OPEN THEN THE DOOR by Margaret McConnell


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I was a natural failure from the start,"" says Margaret McConnell of her attempt to live the life of the religious--a perceptive person who valued her individuality and independence of mind, she found the call to obedience, the Great Silence, the absence of things, the ""strange worldless atmosphere"" of the convent excruciating. She endured through her novitiate and into the years of temporary profession, but suffered a nervous collapse in so doing, ultimately returned to the world she had left. Why she entered the convent, when to all appearances she was so ill-attuned to the life of the order, remains unsatisfactorily answered. But she describes the life with sensitivity tinged with bitterness against tile obduracy of the regime. Only a personal record of limited interest.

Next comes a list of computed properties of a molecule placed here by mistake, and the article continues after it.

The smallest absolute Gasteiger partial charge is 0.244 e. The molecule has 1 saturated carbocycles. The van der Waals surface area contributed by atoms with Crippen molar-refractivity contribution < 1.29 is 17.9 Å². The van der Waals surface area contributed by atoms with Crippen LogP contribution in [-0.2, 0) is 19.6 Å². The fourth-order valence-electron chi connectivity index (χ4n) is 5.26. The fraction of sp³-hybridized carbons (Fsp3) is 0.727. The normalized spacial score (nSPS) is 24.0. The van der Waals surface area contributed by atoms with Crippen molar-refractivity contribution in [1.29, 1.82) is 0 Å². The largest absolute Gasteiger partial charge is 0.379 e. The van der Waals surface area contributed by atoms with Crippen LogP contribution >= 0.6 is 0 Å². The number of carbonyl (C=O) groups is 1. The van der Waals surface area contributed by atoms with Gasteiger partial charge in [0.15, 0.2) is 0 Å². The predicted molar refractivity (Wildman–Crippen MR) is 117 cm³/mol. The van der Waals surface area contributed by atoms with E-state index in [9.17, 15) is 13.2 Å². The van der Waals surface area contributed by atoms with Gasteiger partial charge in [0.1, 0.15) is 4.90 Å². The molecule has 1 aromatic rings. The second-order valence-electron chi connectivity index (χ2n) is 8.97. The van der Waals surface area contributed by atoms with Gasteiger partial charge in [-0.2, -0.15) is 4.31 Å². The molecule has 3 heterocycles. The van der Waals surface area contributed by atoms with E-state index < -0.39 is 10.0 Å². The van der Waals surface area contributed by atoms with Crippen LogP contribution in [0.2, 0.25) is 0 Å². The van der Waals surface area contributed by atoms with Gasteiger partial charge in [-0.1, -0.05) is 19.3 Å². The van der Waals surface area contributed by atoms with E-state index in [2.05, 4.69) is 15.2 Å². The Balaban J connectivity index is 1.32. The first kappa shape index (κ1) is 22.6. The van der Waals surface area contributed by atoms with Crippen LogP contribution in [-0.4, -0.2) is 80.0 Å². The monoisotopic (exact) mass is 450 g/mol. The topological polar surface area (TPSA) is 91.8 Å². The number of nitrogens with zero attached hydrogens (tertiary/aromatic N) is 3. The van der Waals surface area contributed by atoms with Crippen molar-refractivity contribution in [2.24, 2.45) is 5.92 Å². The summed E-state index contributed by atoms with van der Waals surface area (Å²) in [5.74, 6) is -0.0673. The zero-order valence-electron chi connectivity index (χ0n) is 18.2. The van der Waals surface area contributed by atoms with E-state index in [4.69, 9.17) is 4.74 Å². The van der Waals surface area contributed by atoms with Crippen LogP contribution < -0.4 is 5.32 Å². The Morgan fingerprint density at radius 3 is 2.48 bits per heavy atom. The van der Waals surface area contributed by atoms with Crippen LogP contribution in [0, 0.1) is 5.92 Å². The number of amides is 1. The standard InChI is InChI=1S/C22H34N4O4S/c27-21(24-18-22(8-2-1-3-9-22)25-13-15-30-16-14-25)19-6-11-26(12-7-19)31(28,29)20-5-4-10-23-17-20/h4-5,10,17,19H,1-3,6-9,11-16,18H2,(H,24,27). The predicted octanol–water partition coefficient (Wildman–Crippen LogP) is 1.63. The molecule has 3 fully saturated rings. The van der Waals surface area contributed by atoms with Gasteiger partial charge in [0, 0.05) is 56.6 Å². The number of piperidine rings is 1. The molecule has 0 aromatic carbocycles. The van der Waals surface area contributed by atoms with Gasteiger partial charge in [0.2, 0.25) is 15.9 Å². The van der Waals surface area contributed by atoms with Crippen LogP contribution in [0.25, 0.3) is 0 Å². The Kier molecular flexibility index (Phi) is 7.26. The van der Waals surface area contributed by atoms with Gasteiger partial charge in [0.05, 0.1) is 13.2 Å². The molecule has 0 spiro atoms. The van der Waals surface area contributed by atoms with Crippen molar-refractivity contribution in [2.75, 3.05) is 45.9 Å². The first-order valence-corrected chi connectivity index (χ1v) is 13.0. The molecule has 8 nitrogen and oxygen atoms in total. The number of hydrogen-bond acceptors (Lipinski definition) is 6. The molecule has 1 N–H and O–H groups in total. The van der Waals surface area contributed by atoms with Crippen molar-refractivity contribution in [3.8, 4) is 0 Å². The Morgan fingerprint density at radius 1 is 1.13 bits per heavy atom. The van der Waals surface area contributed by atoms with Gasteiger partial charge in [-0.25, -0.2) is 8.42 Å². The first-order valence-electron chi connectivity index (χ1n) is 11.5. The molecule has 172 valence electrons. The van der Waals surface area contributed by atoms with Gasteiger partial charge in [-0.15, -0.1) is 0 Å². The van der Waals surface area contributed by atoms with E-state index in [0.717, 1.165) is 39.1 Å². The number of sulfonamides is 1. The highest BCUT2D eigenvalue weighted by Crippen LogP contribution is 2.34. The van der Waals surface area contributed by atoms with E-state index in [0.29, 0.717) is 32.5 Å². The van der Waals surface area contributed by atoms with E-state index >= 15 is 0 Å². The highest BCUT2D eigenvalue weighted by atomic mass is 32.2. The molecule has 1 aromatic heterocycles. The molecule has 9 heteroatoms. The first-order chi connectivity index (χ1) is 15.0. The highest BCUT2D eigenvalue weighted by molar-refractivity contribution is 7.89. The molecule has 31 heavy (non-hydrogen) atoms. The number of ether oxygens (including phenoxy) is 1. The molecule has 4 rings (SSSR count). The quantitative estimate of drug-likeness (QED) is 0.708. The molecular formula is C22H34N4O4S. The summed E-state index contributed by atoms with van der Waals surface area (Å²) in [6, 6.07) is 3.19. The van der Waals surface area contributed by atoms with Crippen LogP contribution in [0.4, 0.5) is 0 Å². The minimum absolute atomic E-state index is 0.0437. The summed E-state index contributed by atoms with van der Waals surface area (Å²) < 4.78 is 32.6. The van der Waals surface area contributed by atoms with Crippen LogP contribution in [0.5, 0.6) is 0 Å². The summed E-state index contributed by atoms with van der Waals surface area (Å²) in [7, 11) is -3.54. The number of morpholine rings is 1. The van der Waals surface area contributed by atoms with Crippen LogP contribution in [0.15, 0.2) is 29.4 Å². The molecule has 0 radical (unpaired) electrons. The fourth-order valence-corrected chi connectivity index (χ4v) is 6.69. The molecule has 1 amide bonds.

Pub Date: Aug. 1st, 1968
Publisher: Transatlantic Arts